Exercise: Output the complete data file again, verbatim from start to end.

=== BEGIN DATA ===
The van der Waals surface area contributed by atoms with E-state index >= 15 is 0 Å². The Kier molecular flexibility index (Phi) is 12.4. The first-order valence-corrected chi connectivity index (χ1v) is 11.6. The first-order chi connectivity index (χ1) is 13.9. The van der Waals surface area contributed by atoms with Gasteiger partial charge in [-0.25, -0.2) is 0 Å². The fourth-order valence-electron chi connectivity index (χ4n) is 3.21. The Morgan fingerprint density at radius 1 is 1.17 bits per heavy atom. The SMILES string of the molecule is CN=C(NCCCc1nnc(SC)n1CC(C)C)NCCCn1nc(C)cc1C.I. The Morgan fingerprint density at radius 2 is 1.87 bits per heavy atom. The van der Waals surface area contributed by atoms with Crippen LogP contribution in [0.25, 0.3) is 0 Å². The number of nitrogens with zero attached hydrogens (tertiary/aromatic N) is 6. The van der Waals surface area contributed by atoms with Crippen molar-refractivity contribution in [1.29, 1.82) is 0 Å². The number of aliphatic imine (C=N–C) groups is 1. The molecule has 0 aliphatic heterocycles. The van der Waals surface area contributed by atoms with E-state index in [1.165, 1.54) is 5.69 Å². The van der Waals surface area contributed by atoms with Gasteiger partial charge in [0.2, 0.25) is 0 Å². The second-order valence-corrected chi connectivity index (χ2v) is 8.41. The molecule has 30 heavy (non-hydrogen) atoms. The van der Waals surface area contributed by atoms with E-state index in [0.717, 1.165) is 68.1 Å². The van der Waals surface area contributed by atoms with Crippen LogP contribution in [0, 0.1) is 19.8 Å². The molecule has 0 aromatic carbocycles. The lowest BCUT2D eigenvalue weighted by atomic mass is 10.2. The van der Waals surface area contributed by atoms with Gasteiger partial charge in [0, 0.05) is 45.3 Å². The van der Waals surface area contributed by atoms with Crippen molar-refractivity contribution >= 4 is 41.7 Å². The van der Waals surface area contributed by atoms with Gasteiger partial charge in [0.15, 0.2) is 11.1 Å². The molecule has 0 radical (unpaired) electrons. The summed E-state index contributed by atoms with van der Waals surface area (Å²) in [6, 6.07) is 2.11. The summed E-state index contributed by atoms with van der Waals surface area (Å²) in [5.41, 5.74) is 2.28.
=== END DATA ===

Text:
The van der Waals surface area contributed by atoms with E-state index >= 15 is 0 Å². The Kier molecular flexibility index (Phi) is 12.4. The first-order valence-corrected chi connectivity index (χ1v) is 11.6. The first-order chi connectivity index (χ1) is 13.9. The van der Waals surface area contributed by atoms with Gasteiger partial charge in [-0.25, -0.2) is 0 Å². The fourth-order valence-electron chi connectivity index (χ4n) is 3.21. The Morgan fingerprint density at radius 1 is 1.17 bits per heavy atom. The SMILES string of the molecule is CN=C(NCCCc1nnc(SC)n1CC(C)C)NCCCn1nc(C)cc1C.I. The Morgan fingerprint density at radius 2 is 1.87 bits per heavy atom. The van der Waals surface area contributed by atoms with Crippen LogP contribution in [0.25, 0.3) is 0 Å². The number of nitrogens with zero attached hydrogens (tertiary/aromatic N) is 6. The van der Waals surface area contributed by atoms with Crippen molar-refractivity contribution in [1.29, 1.82) is 0 Å². The number of aliphatic imine (C=N–C) groups is 1. The molecule has 0 aliphatic heterocycles. The van der Waals surface area contributed by atoms with E-state index in [1.165, 1.54) is 5.69 Å². The van der Waals surface area contributed by atoms with Gasteiger partial charge in [0.2, 0.25) is 0 Å². The second-order valence-corrected chi connectivity index (χ2v) is 8.41. The molecule has 30 heavy (non-hydrogen) atoms. The van der Waals surface area contributed by atoms with E-state index in [0.717, 1.165) is 68.1 Å². The van der Waals surface area contributed by atoms with Crippen LogP contribution in [0, 0.1) is 19.8 Å². The molecule has 0 aromatic carbocycles. The lowest BCUT2D eigenvalue weighted by atomic mass is 10.2. The van der Waals surface area contributed by atoms with Gasteiger partial charge in [0, 0.05) is 45.3 Å². The van der Waals surface area contributed by atoms with Crippen molar-refractivity contribution >= 4 is 41.7 Å². The van der Waals surface area contributed by atoms with Gasteiger partial charge in [0.15, 0.2) is 11.1 Å². The molecule has 0 radical (unpaired) electrons. The summed E-state index contributed by atoms with van der Waals surface area (Å²) in [6, 6.07) is 2.11. The summed E-state index contributed by atoms with van der Waals surface area (Å²) in [5.41, 5.74) is 2.28.